Bank of Cyprus depositors with more than 100.000 Euros could lose up to 60% of their savings as part of an EU-IMF bailout restructuring move, officials say. The central bank says 37.5% of holdings over 100.000 Euros will become shares.
Up to 22.5% will go into a fund attracting no interest and may be subject to further write-offs. The other 40% will attract interest, but this will not be paid unless the bank performs well.
Cypriot officials have also said that big depositors at Laiki - the country's second largest bank - could face an even tougher haircut. However, no details have been released.
The officials say that Laiki will eventually be absorbed into the Bank of Cyprus.
The fear is that once the unprecedented capital controls, which are in place for an indefinite time are lifted, the wealthiest will rush to move their deposits abroad, according to the BBC.
The larger than expected loss could also have devastating consequences for large depositors such as schools and universities. And it could spread fear in other indebted Euro zone countries that Cyprus might set a precedent.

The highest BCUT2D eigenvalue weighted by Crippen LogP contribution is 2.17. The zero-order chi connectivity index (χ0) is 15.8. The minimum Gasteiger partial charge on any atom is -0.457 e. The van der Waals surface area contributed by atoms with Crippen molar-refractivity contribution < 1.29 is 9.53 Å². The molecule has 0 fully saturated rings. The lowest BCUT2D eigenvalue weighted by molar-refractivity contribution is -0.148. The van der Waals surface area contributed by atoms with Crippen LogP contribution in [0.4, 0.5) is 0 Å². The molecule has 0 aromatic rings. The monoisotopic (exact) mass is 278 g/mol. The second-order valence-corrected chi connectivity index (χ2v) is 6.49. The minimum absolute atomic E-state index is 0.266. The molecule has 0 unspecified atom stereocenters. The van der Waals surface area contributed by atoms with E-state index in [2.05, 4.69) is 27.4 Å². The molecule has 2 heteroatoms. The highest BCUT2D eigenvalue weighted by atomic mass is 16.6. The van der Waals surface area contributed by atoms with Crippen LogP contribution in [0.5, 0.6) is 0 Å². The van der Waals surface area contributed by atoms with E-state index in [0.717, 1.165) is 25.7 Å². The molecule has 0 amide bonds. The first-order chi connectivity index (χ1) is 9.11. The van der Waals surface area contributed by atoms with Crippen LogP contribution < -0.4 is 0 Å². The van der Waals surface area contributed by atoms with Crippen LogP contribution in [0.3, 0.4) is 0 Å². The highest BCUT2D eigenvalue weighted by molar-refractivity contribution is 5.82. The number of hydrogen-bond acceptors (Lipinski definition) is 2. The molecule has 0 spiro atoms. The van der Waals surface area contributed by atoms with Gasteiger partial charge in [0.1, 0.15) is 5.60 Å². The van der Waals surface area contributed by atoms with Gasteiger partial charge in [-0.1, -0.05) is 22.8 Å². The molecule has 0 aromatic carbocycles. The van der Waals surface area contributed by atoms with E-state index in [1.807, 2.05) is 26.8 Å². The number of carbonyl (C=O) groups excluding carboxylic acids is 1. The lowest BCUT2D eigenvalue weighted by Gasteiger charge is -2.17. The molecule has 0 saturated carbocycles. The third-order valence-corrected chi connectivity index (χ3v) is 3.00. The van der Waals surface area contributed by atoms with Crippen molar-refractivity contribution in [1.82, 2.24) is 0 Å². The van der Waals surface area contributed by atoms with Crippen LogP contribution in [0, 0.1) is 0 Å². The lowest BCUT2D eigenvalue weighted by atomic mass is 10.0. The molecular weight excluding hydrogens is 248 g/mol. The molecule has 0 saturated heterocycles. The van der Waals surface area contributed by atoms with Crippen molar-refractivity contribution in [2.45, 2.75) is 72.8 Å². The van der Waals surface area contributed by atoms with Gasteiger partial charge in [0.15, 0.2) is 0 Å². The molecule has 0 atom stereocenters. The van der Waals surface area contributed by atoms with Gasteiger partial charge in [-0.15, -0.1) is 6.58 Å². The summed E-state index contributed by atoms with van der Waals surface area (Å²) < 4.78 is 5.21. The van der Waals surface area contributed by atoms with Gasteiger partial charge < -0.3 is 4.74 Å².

Cyprus needs to raise 5.8bn Euros to qualify for the bailout, and has become the first Euro zone member country to bring in capital controls to prevent a torrent of money leaving the island and credit institutions collapsing.
The original 10bn-Euro bailout deal was agreed in Brussels earlier this month. It placed a one-off tax on all customers of Cypriot banks, starting at 6.75% for the smallest deposits.
But this led to mass protests across Cyprus, and the deal was later voted down by the country's parliament. MPs later backed a revised deal.
Cypriot President Nicos Anastasiades has said the financial situation has been contained following the deal.
He has also stressed that Cyprus has no intention of leaving the euro, stressing that in no way will we experiment with the future of our country.
On Thursday, banks in Cyprus opened for the first time in nearly two weeks. Queues formed of people trying to access their money, but the mood was generally calm.
By Friday, banks had returned to their normal working hours and there were no longer reports of big queues.
In a separate development, Cyprus launched an investigation after Greek media published the names of politicians who allegedly had loans forgiven by three Cypriot banks at the height of the crisis.
The Bank of Cyprus, Laiki and Hellenic Bank apparently wrote off loans of millions of Euros to companies, local authorities, and politicians from some of the island's biggest parties.